So many people I know and love right now are experiencing heartbreak, relationships ending and changing. It is impossible to see one’s way out of the pain when trapped in its midst. One friend says the key is to keep the blood flowing, keep breathing, keep moving forward. Perhaps he’s right. This universal pain I see my friends enduring reminds me of this poem I wrote in the early 1990s.
Ashland, Oregon 1992
“Love in its fullest form is a series of deaths and rebirths. . . .To love means to embrace and at the same time to withstand many endings, and many beginnings–all in the same relationship.” –Clarissa Pinkola Estes, Women Who Run With The Wolves
We hit Ashland midmorning in our rented Corolla
your Trooper abandoned in Weed–
transmission shot before its time.
Looking up at the sky through the windshield,
studying the gray the way you do,
you forecast: “It should be clear by noon.”
Ashland was our town.
For eight years we’ve journeyed here.
theatre our mutual love
the beauty of the town our celebration.
In mid-season we fought the throngs in the plaza
held hands to keep connection
picnicked among the flowers in Lithia Park
gazed into our future as we sipped forbidden wine from paper cups.
Late afternoon, our son ensconced at the baby-sitter’s,
we finally head to the plaza alone, through threat of rain.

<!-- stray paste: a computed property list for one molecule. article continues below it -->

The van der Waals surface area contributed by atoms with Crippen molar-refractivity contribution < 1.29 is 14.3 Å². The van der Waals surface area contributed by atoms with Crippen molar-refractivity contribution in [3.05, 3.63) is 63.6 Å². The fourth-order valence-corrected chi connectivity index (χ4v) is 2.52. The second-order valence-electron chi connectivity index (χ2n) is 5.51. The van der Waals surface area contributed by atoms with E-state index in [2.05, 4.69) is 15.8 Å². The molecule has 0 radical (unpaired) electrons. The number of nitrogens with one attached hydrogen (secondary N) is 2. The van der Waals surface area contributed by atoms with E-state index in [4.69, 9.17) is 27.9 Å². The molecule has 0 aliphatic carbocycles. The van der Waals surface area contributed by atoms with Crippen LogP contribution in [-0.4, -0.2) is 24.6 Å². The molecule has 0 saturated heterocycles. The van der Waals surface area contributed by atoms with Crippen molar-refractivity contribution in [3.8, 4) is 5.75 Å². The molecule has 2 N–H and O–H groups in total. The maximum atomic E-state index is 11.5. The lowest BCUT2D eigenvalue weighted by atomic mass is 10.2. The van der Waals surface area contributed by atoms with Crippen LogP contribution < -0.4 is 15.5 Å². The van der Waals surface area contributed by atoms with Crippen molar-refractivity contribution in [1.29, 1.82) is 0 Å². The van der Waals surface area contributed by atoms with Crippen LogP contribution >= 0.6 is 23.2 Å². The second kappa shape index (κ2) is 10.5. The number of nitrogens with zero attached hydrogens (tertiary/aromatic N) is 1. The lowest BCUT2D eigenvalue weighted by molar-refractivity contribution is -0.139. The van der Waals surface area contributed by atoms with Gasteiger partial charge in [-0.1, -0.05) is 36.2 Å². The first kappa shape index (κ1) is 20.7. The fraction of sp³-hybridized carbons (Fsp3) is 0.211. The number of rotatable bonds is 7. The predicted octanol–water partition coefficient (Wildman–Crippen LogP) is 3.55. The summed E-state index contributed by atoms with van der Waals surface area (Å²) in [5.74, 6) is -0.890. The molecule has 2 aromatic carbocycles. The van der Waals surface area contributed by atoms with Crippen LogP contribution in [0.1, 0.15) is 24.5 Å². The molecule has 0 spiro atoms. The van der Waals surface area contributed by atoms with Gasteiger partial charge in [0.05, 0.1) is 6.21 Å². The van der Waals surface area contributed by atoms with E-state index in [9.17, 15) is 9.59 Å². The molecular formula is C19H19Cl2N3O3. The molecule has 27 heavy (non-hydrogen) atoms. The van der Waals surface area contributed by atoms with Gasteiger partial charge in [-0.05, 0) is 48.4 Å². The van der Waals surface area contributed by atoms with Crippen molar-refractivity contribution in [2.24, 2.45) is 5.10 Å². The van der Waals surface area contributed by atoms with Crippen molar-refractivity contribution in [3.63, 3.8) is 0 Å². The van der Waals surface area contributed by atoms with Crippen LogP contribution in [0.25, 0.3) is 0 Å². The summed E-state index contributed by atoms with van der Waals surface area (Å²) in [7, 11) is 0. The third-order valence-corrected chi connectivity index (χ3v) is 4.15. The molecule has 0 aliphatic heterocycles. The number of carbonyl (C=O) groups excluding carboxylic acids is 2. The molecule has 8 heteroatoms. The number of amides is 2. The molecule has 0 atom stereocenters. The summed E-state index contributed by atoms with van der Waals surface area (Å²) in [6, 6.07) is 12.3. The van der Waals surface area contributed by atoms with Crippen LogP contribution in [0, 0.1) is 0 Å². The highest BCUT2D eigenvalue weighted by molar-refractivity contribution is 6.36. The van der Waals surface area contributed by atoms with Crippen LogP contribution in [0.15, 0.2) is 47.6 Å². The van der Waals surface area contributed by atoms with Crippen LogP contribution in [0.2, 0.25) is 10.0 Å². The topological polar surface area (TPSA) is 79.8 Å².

We pilgrimage to the Green Leaf Cafe,
where for eight years we’ve waited for a table
amid scores of vibrant, artsy tourists.
But tonight our footsteps echos.
We sit on the balcony, and you say, finally, half aloud,
“Ashland is different this time of year.”
“It’s Halloween,” I say, “And besides, it’s closing weekend.”
We wait numbly for our food to come.
Strolling home after La Bete, there is even less to say.
Masqueraders, marauders, pass us on the street,
gazing at our own weary masks of marriage.
We are too tired to smile back at them.
In the morning it is my 30th birthday.
The card says only, “Love.” And I don’t blame you–
remembering we’ve both left our wedding rings at home.
I know you trade your anger for indifference
offering it to me, then, as a token of what love once was.
It is drizzling when we take our son to the park.
He feeds the swans, scampers in new black rain boots.
Passersby offer us the “cute family” look.
I feel us falling into separate dimensions.
Autumn leaves blanket the foot high impatiens
tired from so many months of growing.
Our son picks up a large maple leaf, yellowy brown.
“Look Mom a leaf!” And again,
“Look Dad a leaf! I will run!”
And he does, waves the leaves in his hands,
runs across the wet, leaf-speckled grass, away from us.
We stand as he extends the border of our triangle
further and further.
I watch the lines between us evaporate.
I look at the gray sky, avoid your eyes.
We window shop a little.
Shakespeare banners line the street, their bright red fading
like the leaves that still cling to the trees.
Most have fallen, mostly brown, onto the wet cobblestones.
We can’t help stepping on them.
I duck into a dress shop, buy floral bikini underwear and
two pair of warm winter socks.
Back at the Stratford Inn I show you only the socks,
slip the underwear on in the bathroom,
try to remember what being a lover means.
Curtain call: the matinee.
The cast is tired, grateful to offer its last bow.
The sky is darker still. We chance eye contact;
the starkness turns us inward, wincing.
I am too tired to stay for the evening play, and
let the rain fall on me as I wander alone up Siskiyou Blvd.,
reluctant to go indoors to the world we share.
Sipping wine from the motel glass
I watch our son breathe and dream.
Winter presses into me and I am far from home.